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Procurement and exploitation of lithic raw materials in the Paleolithic of the Central Caucasus
Ekaterina Doronicheva  1@  , M. Steven Shackley  2@  , Marianna Kulkova  3@  , Elena Odinokova  4@  
1 : ANO Laboratory of Prehistory
St.Petersburg -  Russie
2 : Geoarchaeological XRF Laboratory, Department of Anthropology, University of California, Berkeley
3 : Herzen State University
St.Petersburg, nab. Moyki 48/12 -  Russie
4 : Herzen State University
St.Petersburg -  Russie

Strategies employed by Middle Palaeolithic (MP) Neanderthals and Upper Palaeolithic (UP) humans to acquire lithic raw materials often play a key role in assessing human movements through the landscape, contacts with neighbouring groups, and cognitive abilities. The north-central Caucasus – located between the highest volcanic mountain peaks of Europe – Elbrus (5642 m asl) and Kazbek (5034 m asl) is notable as producing the only obsidian source known in the Northern Caucasus. The source (called Baksan or Zayukovo) is located north-east of Elbrus in the Baksan river valley (Terek river basin). Since the mid 1950s, several groups of researchers undertook attempts to find Paleolithic sites in the region. However, only three stratified sites, Sosruko and Alebastroviy Zavod rockshelters excavated in 1955-1957 (Zamiatnin, Akritas, 1957a; 1957b), and Badynoko rockshelter, which was investigated in 2004 (Zenin, Orlova, 2006; Seletsky et al., 2017), provide evidence of human settling in the Baksan river valley during the terminal Pleistocene and early Holocene. The Middle Paleolithic sites are known in neighbouring areas, such as those found during the 1950–1960s in small surface localities in the north-eastern Caucasus (Liubin, Beliaeva, 2001) and in Weasel Cave, located in the Gizeldon river (Terek River upper basin), at the border with north-eastern Caucasus (Hidjrati et al., 2003).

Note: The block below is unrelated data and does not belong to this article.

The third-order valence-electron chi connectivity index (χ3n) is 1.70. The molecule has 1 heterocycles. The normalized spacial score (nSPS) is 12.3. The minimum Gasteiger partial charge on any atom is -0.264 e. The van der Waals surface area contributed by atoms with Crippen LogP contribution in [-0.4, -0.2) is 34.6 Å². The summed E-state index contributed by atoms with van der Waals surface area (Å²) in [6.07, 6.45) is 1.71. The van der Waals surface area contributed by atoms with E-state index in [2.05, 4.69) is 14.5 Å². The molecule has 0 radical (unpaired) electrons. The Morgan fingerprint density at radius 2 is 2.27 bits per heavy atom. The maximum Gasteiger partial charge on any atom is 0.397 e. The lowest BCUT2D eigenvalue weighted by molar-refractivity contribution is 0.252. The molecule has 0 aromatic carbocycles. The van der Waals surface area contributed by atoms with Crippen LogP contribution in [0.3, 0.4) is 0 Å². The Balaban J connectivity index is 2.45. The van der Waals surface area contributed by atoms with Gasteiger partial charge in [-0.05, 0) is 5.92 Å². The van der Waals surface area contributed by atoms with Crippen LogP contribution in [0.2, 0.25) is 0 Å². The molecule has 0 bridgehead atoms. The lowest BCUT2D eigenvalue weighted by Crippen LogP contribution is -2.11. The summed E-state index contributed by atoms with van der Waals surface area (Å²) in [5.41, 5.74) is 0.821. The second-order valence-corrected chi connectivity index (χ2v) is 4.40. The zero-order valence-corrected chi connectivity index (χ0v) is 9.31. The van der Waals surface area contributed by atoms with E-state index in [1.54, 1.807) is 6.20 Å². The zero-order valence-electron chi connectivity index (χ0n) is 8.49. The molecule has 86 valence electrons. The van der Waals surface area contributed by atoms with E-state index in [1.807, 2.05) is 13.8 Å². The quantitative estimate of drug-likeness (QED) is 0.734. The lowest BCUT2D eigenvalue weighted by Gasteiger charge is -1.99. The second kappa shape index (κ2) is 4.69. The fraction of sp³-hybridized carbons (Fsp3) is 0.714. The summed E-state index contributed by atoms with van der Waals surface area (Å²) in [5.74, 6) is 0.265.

Our field surveys in 2016 discovered the first stratified Middle Palaeolithic site in the Baksan obsidian region. The site, Saradj-chuko Grotto, is located in the Saradj-chuko River valley (a tributary of the Baksan River), and approximately 6 km from known obsidian sources. Technical-typological peculiarities allow us to define the industry as Levallois-laminar Mousterian. The Levallois and laminar characteristics, and the absence of bifacial backed knives differ the Mousterian industry of Saradj-chuko from the Eastern Micoquian industry of the north-western Caucasus (Kuban River basin) and find analogs among the Mousterian industries known in the north-eastern Caucasus (Terek River basin) and southern Caucasus. Here we present data on lithic raw material exploitation, obtained from petrography and geochemical analyses, and studies of archaeological collections from MP (Saradj-chuko Grotto) and UP (Sosruko Rockshelter) sites in the region. Regional flint and obsidian outcrops were examined by us during special field surveys in 2016-2017. In the result, we identified in the region several outcrops and alluvial placers of flints having grey, pink, and black color. The flint, which we discovered in primary outcrops, occurs in the Jurassic and Cretaceous limestone. Since 2016, we have started to collect an etalon source collection (lithotheque) of flints from the north-central Caucasus, and performed over 60 petrography and 40 geochemical analyses of flint samples from this region.

The study shows significant differences in raw material strategies applied by UP humans and MP Neanderthals. Raw material characteristics, such as quality, morphology, and availability contributed to differences in acquisition, procurement, transportation and use of stone at the Paleolithic sites in the Central Caucasus. Also, results of our studies of lithic raw materials, especially obsidians, suggest not only local cultural interactions within the region, but also some contacts with the Northern and Southern Caucasus. Our studies indicate that obsidian from the Baksan source occurs in MP layers in Mezmaiskaya Cave, located in the north-western Caucasus, ~250 km to west from the source, and that the Baksan obsidian source was a centre of attraction for both MP Neanderthals and UP modern humans (Doronicheva, Shackley, 2014). This obsidian transportation points to contacts between the populations of the north-western and north-central Caucasus, but the nature of these relationships remains to be determined. The research was funded by the Russian Scientific Foundation grant for the research project 17-78-20082, "Human-nature interaction in the Past in the Central Caucasus: dynamics of environmental change and technological innovations, and subsistence strategies".

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